Assign the month < 3 to isJanOrFeb instead.

final boolean isJanOrFeb = month < 3;
final int m = month + (isJanOrFeb ? 12 : 0);
final int calcyear = year - (isJanOrFeb ? 1 : 0);

Don't do unnecessary assignment...

int offset = 0;
offset += J * 5 + J / 4;

It's a waste.

int offset = J * 5 + J / 4;

There's only 1 usage of m...

offset += (13 * (m + 1)) / 5; 

And since it's final only one set too

final int m = month + (month < 3 ? 12 : 0);

So maybe combine the + 1?

final int m = month + (isJanOrFeb ? 13 : 1);
offset += (13 * m) / 5;

This bit of code can be collapsed easily...

int h = offset % 7;

return ((h + 5) % 7) + 1;

To this

int h = (offset + 5) % 7;

return h + 1;

But then again, one wonders why you don't declare h as final... or whether you need it at all.

return ((offset + 5) % 7) + 1;

All I did was remove the h line and replace h with offset.


Final code:

final int q = day;
final boolean isJanOrFeb = month < 3;
final int m = month + (isJanOrFeb ? 12 : 0) + 1;
final int calcyear = year - (isJanOrFeb ? 1 : 0);
final int K = calcyear % 100;
final int J = calcyear / 100;

int offset = q;
offset += (13 * m) / 5;
offset += K + (K / 4);
offset += (J * 5) + (J / 4);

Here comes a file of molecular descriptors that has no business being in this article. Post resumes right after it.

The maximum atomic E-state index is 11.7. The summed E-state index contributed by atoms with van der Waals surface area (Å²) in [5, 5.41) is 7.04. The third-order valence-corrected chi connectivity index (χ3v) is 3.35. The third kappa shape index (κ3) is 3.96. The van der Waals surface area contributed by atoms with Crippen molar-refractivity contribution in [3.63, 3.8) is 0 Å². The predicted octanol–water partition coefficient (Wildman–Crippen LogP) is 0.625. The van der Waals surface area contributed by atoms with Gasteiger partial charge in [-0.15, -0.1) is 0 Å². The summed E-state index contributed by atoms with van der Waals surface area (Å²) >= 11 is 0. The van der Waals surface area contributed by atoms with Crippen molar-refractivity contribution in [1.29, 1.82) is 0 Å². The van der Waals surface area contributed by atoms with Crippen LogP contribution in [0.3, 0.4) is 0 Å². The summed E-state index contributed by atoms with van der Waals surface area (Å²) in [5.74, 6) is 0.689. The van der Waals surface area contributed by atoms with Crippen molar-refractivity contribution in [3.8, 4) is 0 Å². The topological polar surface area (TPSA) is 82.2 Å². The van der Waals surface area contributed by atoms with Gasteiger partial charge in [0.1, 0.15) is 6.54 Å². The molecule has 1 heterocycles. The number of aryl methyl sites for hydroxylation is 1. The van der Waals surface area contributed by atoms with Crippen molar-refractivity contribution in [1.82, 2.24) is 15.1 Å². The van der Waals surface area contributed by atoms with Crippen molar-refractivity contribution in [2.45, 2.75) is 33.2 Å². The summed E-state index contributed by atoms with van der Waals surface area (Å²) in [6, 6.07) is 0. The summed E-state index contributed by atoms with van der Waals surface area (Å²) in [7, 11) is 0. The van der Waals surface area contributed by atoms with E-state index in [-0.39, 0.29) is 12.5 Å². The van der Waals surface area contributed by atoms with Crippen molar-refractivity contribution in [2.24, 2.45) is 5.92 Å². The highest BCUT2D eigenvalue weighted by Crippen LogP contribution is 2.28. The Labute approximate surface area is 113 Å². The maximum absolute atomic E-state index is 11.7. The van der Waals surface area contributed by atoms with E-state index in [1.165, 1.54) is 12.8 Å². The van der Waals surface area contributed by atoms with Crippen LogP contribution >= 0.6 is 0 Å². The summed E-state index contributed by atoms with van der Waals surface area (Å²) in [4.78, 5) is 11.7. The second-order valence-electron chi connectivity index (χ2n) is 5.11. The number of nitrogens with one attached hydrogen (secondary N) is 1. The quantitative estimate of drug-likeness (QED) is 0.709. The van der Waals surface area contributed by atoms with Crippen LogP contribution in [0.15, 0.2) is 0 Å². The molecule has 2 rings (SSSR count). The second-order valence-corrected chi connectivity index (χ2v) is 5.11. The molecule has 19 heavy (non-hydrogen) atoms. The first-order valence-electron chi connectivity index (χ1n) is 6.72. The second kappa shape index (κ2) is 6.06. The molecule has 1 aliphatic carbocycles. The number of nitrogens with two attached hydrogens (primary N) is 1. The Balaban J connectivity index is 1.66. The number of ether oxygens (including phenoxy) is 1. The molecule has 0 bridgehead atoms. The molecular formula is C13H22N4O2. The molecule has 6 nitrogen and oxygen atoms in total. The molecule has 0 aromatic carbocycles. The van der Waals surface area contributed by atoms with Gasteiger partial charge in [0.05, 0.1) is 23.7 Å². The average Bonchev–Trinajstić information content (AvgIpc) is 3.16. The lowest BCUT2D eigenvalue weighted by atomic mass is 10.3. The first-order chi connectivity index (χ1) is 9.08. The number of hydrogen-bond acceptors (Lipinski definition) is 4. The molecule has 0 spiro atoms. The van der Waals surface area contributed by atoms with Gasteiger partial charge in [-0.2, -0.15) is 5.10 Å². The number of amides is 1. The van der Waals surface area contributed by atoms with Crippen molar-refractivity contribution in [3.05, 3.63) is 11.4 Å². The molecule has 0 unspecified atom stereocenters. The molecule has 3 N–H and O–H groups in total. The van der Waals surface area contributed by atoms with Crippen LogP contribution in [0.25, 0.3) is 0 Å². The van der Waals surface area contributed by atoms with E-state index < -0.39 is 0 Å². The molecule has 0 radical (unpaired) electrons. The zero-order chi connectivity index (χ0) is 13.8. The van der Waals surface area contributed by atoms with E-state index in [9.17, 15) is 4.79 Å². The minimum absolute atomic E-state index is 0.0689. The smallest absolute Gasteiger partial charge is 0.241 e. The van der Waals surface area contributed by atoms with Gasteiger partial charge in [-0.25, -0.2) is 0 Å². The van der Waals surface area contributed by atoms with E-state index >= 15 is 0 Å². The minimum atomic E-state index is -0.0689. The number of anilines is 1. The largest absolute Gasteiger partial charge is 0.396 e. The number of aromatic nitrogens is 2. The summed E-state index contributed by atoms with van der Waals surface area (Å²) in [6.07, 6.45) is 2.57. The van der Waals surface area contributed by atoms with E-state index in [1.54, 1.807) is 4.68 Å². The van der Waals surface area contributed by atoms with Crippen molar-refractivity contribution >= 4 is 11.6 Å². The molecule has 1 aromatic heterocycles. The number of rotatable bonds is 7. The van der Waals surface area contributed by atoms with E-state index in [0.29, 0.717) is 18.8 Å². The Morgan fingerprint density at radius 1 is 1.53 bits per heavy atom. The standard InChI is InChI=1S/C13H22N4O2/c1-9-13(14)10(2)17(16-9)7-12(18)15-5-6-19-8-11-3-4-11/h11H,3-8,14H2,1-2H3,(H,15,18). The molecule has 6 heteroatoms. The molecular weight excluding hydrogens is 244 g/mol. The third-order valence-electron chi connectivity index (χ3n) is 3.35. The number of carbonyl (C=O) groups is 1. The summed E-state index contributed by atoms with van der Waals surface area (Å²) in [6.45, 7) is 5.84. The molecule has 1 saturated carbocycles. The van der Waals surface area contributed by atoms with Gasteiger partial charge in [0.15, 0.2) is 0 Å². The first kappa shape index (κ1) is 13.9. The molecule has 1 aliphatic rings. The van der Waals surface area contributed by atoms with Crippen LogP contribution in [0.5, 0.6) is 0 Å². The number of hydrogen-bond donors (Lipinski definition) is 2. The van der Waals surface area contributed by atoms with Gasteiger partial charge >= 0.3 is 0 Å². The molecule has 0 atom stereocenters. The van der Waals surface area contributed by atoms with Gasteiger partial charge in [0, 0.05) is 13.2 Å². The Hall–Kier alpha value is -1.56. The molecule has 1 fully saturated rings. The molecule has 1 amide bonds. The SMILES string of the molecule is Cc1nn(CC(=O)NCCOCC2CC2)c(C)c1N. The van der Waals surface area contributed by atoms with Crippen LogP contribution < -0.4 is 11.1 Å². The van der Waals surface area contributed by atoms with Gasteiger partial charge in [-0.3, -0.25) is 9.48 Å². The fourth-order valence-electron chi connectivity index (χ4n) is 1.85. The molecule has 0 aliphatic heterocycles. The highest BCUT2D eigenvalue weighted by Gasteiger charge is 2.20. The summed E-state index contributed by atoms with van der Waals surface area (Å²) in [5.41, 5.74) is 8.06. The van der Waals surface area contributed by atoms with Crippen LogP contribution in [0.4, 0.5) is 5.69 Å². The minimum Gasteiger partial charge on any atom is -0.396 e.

return ((offset + 5) % 7) + 1;

I moved the statements around so it looks more like the original function.

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  • \$\begingroup\$ then why not just return ((q + (13 * m) / 5 + K + K / 4 + J * 5 + J / 4 + 5) % 7) + 1; ? \$\endgroup\$ – rolfl Oct 24 '14 at 10:48
  • \$\begingroup\$ @rolfl I spent a good 20 minutes writing that I want to collapse the code to an inline call, then deleting it, and rewriting it. Then deleting it again. At the end of the day, you went with a commented approach. Thus the code should serve the comments. One could also simply have said "we use this algorithm, wikipedia link, and we add 5 here because link says this is for ISO date and we add 1 here because mon-sun instead sat-fri." \$\endgroup\$ – Pimgd Oct 24 '14 at 10:52